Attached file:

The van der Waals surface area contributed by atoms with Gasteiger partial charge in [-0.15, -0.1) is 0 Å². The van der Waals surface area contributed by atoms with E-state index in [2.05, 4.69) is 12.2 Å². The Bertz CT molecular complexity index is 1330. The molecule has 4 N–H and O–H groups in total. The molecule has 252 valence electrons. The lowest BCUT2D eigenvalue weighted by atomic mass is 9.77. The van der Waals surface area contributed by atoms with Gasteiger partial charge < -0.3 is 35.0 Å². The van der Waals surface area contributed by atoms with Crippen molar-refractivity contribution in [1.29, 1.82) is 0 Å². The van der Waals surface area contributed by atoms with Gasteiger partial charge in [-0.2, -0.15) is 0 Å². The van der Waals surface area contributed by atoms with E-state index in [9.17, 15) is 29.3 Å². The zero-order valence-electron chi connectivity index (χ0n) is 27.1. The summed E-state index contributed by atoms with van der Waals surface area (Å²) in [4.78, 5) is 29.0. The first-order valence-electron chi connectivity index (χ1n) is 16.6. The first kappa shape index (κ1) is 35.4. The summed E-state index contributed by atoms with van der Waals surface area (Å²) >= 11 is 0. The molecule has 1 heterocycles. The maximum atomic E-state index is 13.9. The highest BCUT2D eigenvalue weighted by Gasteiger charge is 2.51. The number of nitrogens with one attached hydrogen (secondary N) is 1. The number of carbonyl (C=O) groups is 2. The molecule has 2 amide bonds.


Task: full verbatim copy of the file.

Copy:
The van der Waals surface area contributed by atoms with Gasteiger partial charge in [-0.15, -0.1) is 0 Å². The van der Waals surface area contributed by atoms with E-state index in [2.05, 4.69) is 12.2 Å². The Bertz CT molecular complexity index is 1330. The molecule has 4 N–H and O–H groups in total. The molecule has 252 valence electrons. The lowest BCUT2D eigenvalue weighted by atomic mass is 9.77. The van der Waals surface area contributed by atoms with Gasteiger partial charge < -0.3 is 35.0 Å². The van der Waals surface area contributed by atoms with Crippen molar-refractivity contribution in [1.29, 1.82) is 0 Å². The van der Waals surface area contributed by atoms with Gasteiger partial charge in [-0.2, -0.15) is 0 Å². The van der Waals surface area contributed by atoms with E-state index in [9.17, 15) is 29.3 Å². The zero-order valence-electron chi connectivity index (χ0n) is 27.1. The summed E-state index contributed by atoms with van der Waals surface area (Å²) in [4.78, 5) is 29.0. The first-order valence-electron chi connectivity index (χ1n) is 16.6. The first kappa shape index (κ1) is 35.4. The summed E-state index contributed by atoms with van der Waals surface area (Å²) >= 11 is 0. The molecule has 1 heterocycles. The maximum atomic E-state index is 13.9. The highest BCUT2D eigenvalue weighted by Gasteiger charge is 2.51. The number of nitrogens with one attached hydrogen (secondary N) is 1. The number of carbonyl (C=O) groups is 2. The molecule has 2 amide bonds.